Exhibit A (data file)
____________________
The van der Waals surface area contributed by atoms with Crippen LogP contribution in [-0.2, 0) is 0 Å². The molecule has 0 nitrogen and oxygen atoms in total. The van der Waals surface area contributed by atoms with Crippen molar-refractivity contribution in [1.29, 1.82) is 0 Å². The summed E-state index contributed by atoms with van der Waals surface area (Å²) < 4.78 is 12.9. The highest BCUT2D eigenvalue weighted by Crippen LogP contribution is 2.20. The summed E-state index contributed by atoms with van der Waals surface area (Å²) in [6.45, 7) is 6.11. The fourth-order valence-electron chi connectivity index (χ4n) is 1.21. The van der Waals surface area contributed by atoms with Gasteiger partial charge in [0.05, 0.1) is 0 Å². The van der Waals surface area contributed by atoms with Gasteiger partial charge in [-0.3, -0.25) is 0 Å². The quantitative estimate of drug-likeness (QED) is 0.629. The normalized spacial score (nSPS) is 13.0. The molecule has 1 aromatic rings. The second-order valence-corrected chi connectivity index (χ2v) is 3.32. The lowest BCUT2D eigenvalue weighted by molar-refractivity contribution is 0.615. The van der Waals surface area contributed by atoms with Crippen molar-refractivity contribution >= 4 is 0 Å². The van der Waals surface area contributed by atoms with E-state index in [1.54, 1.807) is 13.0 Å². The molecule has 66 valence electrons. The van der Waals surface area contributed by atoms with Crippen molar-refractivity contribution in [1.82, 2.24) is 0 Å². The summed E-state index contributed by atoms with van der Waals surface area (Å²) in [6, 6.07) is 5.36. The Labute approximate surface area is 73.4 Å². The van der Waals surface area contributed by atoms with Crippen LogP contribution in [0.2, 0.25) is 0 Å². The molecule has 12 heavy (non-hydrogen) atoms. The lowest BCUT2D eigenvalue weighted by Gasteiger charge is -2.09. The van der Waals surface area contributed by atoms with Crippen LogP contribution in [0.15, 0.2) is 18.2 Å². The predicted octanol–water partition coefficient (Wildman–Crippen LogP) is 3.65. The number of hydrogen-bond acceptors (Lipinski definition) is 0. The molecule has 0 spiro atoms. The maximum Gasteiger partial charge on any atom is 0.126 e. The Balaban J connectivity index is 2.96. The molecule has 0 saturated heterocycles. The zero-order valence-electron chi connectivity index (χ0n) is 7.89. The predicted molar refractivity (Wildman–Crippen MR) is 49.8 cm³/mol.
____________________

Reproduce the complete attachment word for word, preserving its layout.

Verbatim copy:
The van der Waals surface area contributed by atoms with Crippen LogP contribution in [-0.2, 0) is 0 Å². The molecule has 0 nitrogen and oxygen atoms in total. The van der Waals surface area contributed by atoms with Crippen molar-refractivity contribution in [1.29, 1.82) is 0 Å². The summed E-state index contributed by atoms with van der Waals surface area (Å²) < 4.78 is 12.9. The highest BCUT2D eigenvalue weighted by Crippen LogP contribution is 2.20. The summed E-state index contributed by atoms with van der Waals surface area (Å²) in [6.45, 7) is 6.11. The fourth-order valence-electron chi connectivity index (χ4n) is 1.21. The van der Waals surface area contributed by atoms with Gasteiger partial charge in [0.05, 0.1) is 0 Å². The van der Waals surface area contributed by atoms with Gasteiger partial charge in [-0.3, -0.25) is 0 Å². The quantitative estimate of drug-likeness (QED) is 0.629. The normalized spacial score (nSPS) is 13.0. The molecule has 1 aromatic rings. The second-order valence-corrected chi connectivity index (χ2v) is 3.32. The lowest BCUT2D eigenvalue weighted by molar-refractivity contribution is 0.615. The van der Waals surface area contributed by atoms with Crippen molar-refractivity contribution >= 4 is 0 Å². The van der Waals surface area contributed by atoms with E-state index in [1.54, 1.807) is 13.0 Å². The molecule has 66 valence electrons. The van der Waals surface area contributed by atoms with Crippen molar-refractivity contribution in [1.82, 2.24) is 0 Å². The summed E-state index contributed by atoms with van der Waals surface area (Å²) in [6, 6.07) is 5.36. The Labute approximate surface area is 73.4 Å². The van der Waals surface area contributed by atoms with Crippen LogP contribution in [0.2, 0.25) is 0 Å². The molecule has 12 heavy (non-hydrogen) atoms. The lowest BCUT2D eigenvalue weighted by Gasteiger charge is -2.09. The van der Waals surface area contributed by atoms with Crippen LogP contribution in [0.15, 0.2) is 18.2 Å². The predicted octanol–water partition coefficient (Wildman–Crippen LogP) is 3.65. The number of hydrogen-bond acceptors (Lipinski definition) is 0. The molecule has 0 spiro atoms. The maximum Gasteiger partial charge on any atom is 0.126 e. The Balaban J connectivity index is 2.96. The molecule has 0 saturated heterocycles. The zero-order valence-electron chi connectivity index (χ0n) is 7.89. The predicted molar refractivity (Wildman–Crippen MR) is 49.8 cm³/mol.